IoT applications enable manufacturers to utilise dedicated software to monitor production processes, perform predictive maintenance, and boost ROI / productivity. IoT applications utilise several technologies encompassing software, sensors, machinery, and connectivity. By bringing all these technologies on a single dashboard, IoT applications can monitor and manage manufacturing sub-processes. IoT applications can connect devices and applications across the board (including ERP and CRM), integrate data from several sensors and devices, utilise AR (augmented reality) simulation, analyse data, and monitor machinery and tools. Each process is remotely monitored by the IoT application, with data constantly streaming into the platform 24/7.
  • AIIoT (Artificial Intelligence in the Internet of Things):
    AIIoT is redefining and reforming every industry process in the manufacturing sector. AI paves the way for intelligent task execution with real-time analysis, and by integrating with IoT, AIIoT enables machine monitoring, data collection, and storage to the cloud while delivering decision making and stimulating the machines/devices to respond. Overall, AIIoT enables interoperability of devices (chipsets), software (programs and operating systems), and platforms (IoT, ERP, and CRM) – this interoperability is enabled with the implementation of APIs for AI and IoT devices, software, and platforms.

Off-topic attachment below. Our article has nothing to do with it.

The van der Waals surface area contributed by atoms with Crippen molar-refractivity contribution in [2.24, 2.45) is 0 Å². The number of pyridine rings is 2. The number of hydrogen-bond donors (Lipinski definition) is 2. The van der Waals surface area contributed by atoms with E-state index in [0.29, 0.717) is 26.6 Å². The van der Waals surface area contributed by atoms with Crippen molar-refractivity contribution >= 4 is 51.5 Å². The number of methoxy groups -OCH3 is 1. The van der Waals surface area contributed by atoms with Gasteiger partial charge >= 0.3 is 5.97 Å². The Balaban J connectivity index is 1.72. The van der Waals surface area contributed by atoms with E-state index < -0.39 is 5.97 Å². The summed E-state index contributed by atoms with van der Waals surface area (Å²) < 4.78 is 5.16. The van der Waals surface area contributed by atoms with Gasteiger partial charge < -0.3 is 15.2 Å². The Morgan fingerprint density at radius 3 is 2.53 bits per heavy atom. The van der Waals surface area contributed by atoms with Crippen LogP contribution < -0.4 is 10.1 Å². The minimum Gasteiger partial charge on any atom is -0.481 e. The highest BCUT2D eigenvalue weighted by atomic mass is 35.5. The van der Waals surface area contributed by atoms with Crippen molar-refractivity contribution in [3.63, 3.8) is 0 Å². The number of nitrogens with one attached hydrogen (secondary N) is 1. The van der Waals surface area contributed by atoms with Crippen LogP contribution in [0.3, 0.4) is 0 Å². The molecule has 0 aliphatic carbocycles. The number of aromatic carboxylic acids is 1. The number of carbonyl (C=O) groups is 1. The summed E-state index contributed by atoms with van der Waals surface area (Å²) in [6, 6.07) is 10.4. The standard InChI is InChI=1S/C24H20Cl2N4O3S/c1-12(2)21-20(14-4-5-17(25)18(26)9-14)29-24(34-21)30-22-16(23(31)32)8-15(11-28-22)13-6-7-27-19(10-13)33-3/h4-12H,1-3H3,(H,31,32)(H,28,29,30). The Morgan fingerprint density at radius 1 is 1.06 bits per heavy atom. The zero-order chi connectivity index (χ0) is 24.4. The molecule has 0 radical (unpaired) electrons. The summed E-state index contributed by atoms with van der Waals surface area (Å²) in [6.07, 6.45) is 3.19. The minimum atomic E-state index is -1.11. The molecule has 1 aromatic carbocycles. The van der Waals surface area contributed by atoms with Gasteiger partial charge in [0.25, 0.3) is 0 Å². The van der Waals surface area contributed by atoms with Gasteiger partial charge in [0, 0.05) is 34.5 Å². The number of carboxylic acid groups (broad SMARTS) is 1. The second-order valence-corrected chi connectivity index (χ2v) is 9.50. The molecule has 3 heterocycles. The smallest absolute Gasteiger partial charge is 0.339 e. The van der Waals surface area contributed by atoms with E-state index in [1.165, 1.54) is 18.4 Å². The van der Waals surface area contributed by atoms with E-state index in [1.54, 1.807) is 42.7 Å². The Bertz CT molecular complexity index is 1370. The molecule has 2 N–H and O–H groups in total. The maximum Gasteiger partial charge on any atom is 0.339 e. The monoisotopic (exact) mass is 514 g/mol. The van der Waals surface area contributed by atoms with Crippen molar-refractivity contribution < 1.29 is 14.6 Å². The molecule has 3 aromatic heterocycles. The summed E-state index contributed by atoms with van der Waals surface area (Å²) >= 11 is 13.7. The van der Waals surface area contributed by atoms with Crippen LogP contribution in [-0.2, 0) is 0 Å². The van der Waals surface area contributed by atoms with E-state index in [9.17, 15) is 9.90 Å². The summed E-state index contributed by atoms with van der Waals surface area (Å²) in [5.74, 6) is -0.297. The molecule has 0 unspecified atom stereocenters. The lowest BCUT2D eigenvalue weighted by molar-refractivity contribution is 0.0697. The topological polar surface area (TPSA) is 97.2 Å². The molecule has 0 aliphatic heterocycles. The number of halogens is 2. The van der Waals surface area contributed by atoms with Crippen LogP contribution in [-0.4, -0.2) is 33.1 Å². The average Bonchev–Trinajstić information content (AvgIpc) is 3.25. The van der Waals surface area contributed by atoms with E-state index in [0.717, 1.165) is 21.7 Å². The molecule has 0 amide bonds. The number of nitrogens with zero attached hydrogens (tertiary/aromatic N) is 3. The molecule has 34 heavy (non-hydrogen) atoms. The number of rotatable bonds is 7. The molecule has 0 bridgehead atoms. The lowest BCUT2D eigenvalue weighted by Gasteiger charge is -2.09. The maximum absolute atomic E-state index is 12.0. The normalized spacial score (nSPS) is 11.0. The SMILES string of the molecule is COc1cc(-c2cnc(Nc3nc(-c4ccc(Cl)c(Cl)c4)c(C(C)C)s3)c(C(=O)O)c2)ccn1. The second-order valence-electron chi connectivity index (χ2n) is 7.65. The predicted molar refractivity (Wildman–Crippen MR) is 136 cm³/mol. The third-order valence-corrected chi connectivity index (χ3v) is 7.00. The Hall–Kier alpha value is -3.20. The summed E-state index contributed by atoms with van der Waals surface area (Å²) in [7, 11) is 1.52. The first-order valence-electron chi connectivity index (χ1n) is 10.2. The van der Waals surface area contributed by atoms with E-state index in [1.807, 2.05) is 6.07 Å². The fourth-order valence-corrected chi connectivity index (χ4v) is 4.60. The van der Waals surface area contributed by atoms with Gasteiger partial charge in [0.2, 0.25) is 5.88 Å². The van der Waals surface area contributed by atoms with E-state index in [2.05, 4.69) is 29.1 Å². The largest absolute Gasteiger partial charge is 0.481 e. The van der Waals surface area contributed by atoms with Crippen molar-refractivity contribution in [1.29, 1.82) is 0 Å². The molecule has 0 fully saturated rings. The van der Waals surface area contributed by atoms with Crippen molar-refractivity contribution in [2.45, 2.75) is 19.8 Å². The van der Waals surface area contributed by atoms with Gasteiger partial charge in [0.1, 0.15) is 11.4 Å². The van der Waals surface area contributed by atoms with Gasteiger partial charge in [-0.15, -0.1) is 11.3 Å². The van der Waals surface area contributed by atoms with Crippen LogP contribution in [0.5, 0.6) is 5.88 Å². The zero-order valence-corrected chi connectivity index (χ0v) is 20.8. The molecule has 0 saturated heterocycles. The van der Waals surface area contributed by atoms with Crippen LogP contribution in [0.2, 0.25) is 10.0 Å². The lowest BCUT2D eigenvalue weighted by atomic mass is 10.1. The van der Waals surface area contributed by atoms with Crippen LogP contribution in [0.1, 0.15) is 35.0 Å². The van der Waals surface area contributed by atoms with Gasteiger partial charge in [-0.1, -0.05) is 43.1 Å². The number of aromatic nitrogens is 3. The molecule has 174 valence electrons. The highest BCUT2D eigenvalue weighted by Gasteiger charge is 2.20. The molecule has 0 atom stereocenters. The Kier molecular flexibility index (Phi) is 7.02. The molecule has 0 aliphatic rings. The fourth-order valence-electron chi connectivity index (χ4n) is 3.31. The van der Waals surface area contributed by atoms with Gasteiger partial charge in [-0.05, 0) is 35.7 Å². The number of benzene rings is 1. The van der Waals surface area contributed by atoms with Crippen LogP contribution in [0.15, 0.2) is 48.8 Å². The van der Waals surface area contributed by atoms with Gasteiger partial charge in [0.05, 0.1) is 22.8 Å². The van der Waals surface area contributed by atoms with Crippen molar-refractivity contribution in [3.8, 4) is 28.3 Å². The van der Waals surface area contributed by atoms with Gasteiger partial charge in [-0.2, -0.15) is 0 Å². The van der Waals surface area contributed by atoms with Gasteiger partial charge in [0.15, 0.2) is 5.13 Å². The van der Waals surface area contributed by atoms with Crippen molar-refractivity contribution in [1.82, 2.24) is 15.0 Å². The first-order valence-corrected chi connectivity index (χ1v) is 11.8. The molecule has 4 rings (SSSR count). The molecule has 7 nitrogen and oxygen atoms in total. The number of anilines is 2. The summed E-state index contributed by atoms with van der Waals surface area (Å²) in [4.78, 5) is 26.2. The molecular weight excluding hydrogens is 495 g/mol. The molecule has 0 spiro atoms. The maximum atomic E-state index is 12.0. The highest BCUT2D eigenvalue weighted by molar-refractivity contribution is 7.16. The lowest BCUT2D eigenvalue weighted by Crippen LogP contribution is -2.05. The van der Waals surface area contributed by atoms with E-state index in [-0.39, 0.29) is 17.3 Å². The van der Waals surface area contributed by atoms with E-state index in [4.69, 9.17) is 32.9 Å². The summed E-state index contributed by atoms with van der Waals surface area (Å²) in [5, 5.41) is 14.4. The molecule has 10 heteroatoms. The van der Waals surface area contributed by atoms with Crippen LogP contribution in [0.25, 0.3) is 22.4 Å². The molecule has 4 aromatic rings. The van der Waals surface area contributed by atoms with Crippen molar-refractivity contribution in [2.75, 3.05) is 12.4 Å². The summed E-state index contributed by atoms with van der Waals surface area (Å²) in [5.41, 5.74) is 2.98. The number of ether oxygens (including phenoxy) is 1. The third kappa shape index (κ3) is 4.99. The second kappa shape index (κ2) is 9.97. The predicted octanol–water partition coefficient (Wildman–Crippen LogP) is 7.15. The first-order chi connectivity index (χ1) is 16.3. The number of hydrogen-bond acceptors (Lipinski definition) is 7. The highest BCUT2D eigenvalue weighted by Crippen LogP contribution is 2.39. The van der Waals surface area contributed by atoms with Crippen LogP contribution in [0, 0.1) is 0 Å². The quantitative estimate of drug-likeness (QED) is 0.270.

Optimising Manufacturing Performance
Industry 4.0 has begun, and it signals the start of a new way of planning and operations of manufacturing processes.
Adopting IoT software, data-driven analytics, and connectivity is crucial for manufacturers and product designers to stay competitive in the new, highly competitive landscape. Industry 4.0 can improve revenue growth and business operations and transform the supply chain, products, and customer expectations.
The use of portable devices and sensors, robotics, and analytics enable real-time improvements in products, from creating tests and prototypes to integrating connectivity, seeking customer feedback, developing personalised products, and integrating several platforms for constantly monitoring the production lifecycle.
Optimising Manufacturing Performance
Final Words
Customers are going beyond increasing revenue and optimising costs - customers are seeking an elevated level of experience and sustainability and looking to improve key KPIs that exist in the manufacturing process constantly – some of these KPIs include - asset availability, factory performance, and overall equipment effectiveness. Customers now seek to not only track data but also provide insights into performance and recommendations for improvements - these requirements are now being addressed through all the integrated technologies of smart factory initiatives.